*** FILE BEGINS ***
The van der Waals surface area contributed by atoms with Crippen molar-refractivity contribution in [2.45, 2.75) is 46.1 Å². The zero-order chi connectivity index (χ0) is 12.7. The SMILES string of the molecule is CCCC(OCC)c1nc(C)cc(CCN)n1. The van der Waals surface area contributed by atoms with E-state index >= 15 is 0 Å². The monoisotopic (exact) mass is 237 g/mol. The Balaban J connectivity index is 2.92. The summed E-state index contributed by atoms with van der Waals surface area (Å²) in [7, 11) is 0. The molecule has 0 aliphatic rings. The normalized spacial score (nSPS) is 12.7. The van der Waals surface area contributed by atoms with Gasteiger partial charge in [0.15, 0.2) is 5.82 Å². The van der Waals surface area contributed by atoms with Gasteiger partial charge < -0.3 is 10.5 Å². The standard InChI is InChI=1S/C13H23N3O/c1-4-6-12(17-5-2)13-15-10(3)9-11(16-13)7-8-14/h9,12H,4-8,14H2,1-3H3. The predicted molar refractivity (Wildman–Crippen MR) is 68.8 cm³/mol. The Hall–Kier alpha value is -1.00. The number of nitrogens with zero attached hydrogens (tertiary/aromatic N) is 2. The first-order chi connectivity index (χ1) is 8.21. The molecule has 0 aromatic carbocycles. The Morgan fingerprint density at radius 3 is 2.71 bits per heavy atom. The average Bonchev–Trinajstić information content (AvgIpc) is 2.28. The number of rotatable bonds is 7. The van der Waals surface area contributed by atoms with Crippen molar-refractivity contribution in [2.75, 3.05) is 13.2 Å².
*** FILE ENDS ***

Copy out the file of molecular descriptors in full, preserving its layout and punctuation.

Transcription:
The van der Waals surface area contributed by atoms with Crippen molar-refractivity contribution in [2.45, 2.75) is 46.1 Å². The zero-order chi connectivity index (χ0) is 12.7. The SMILES string of the molecule is CCCC(OCC)c1nc(C)cc(CCN)n1. The van der Waals surface area contributed by atoms with E-state index >= 15 is 0 Å². The monoisotopic (exact) mass is 237 g/mol. The Balaban J connectivity index is 2.92. The summed E-state index contributed by atoms with van der Waals surface area (Å²) in [7, 11) is 0. The molecule has 0 aliphatic rings. The normalized spacial score (nSPS) is 12.7. The van der Waals surface area contributed by atoms with Gasteiger partial charge in [0.15, 0.2) is 5.82 Å². The van der Waals surface area contributed by atoms with Gasteiger partial charge < -0.3 is 10.5 Å². The standard InChI is InChI=1S/C13H23N3O/c1-4-6-12(17-5-2)13-15-10(3)9-11(16-13)7-8-14/h9,12H,4-8,14H2,1-3H3. The predicted molar refractivity (Wildman–Crippen MR) is 68.8 cm³/mol. The Hall–Kier alpha value is -1.00. The number of nitrogens with zero attached hydrogens (tertiary/aromatic N) is 2. The first-order chi connectivity index (χ1) is 8.21. The molecule has 0 aromatic carbocycles. The Morgan fingerprint density at radius 3 is 2.71 bits per heavy atom. The average Bonchev–Trinajstić information content (AvgIpc) is 2.28. The number of rotatable bonds is 7. The van der Waals surface area contributed by atoms with Crippen molar-refractivity contribution in [2.75, 3.05) is 13.2 Å².